Someone once said to me that she believed that eating one’s ethnic cuisine was what was best for them.  I’m paraphrasing what I heard in another language, so it’s not really well said here, but I think that the point is clear – you should eat for your particular makeup.  I do feel better eating foods of my ethnic heritage.  I think it has to do with the fact that it’s all focused on eating fresh foods.  The only paleo determined red flags in the diet would be rice and soy.  Personally, I don’t even think those are that bad.

So, really, what I’m saying is that if you want to feel better and improve your health, don’t stress out over the details.  Look at the big picture.  The big picture is to eat better quality, fresh foods.  Start there and work on the little issues one at a time and you’ll find your self happier and healthier without the stress of traditional dieting methods.

Feel free to ask me questions, discuss, and so forth.

What Are You Putting On Your Body?

You read that title right, what are you putting on your body?  Think about it. Lotions, soaps, shampoos, shaving creams, aftershaves, perfumes, colognes, water.  There is a lot of stuff that you put on your body.

I changed a lot of the things that I put on my body since going paleo.  I changed the body wash that I use to a plain, unscented soap.  I switched out my lotions for jojoba oil and coconut oil.  I use more natural toothpaste.  The one thing that I didn’t consider much until last week was makeup and perfumes.

Now, I’m a low fuss kind of woman.  I let my hair dry on its own and I rarely wear makeup.  Despite the fact that I’m a low fuss kind of person, I am still a part of the society at large and when I go out, a little jazz with some makeup is fun.  I’m not sure how I came upon it, but I was doing some Internet research about makeup and came across rms beauty.  When I read about the founder’s health problems from being constantly exposed to chemicals in her job as a makeup artist, I realized that makeup is probably a lot more dangerous than people know.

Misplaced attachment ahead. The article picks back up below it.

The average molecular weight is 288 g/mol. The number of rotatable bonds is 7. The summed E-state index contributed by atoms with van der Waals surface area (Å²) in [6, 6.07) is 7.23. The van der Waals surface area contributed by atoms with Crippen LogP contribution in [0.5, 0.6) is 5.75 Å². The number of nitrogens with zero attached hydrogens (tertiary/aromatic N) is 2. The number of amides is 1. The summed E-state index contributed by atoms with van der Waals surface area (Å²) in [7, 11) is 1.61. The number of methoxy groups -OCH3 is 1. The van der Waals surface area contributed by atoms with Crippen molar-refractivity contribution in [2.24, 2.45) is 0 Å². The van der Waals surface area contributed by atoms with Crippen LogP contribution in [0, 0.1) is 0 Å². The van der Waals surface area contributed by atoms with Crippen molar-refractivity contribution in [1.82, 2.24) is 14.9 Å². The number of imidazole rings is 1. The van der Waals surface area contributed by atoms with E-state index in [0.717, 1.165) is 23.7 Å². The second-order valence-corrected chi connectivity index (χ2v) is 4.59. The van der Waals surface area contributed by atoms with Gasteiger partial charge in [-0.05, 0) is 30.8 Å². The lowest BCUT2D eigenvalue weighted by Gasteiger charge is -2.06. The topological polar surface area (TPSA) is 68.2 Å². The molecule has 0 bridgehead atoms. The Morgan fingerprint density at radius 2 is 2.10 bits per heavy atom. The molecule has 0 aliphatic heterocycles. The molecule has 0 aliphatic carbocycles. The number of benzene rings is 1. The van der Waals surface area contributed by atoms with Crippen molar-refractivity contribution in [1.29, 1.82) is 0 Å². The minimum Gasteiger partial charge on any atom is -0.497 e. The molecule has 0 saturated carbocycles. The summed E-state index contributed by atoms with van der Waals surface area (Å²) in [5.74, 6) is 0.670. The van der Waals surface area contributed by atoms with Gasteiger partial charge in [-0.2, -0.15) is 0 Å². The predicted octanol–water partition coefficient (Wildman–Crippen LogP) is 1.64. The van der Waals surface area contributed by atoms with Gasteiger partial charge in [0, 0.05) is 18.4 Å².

Thus, began my hunt for makeup and beauty products that are more natural.  Even though I don’t wear makeup often, I still want to know that I’m not harming my skin and body by putting makeup on.  I found out that natural does not always mean good for you and that just like eating, people have some interesting ideas about what is okay for your skin.

With all the misinformation out there, it’s pretty hard to figure out what is right and what is just commercial propaganda to sell products.  A good source of information that a lot of places refer to is the Environmental Working Group database.  They have information on all sorts of things including cosmetics.  You might be surprised to find that what you thought was better for you than the standard stuff is still not that good for you.

When it comes to cosmetics, learning that they are harming your health is probably not the easiest pill to swallow.  The most popular blogs and websites on the internet are fashion and beauty blogs.  There are a million magazines on fashion, beauty, and fitness.  As a society we are obsessed with looking good.  I don’t blame us, but to continue looking good, we have to consider what we are doing to our bodies.

I’m a haphazard internet researcher, so I encourage you to use google to find out more about healthier alternatives to the beauty products in your cabinet.  I’ll tell you what I’m doing now and what I hope my self-care routine looks like so you have an idea, but go do some research and think about how you want to change.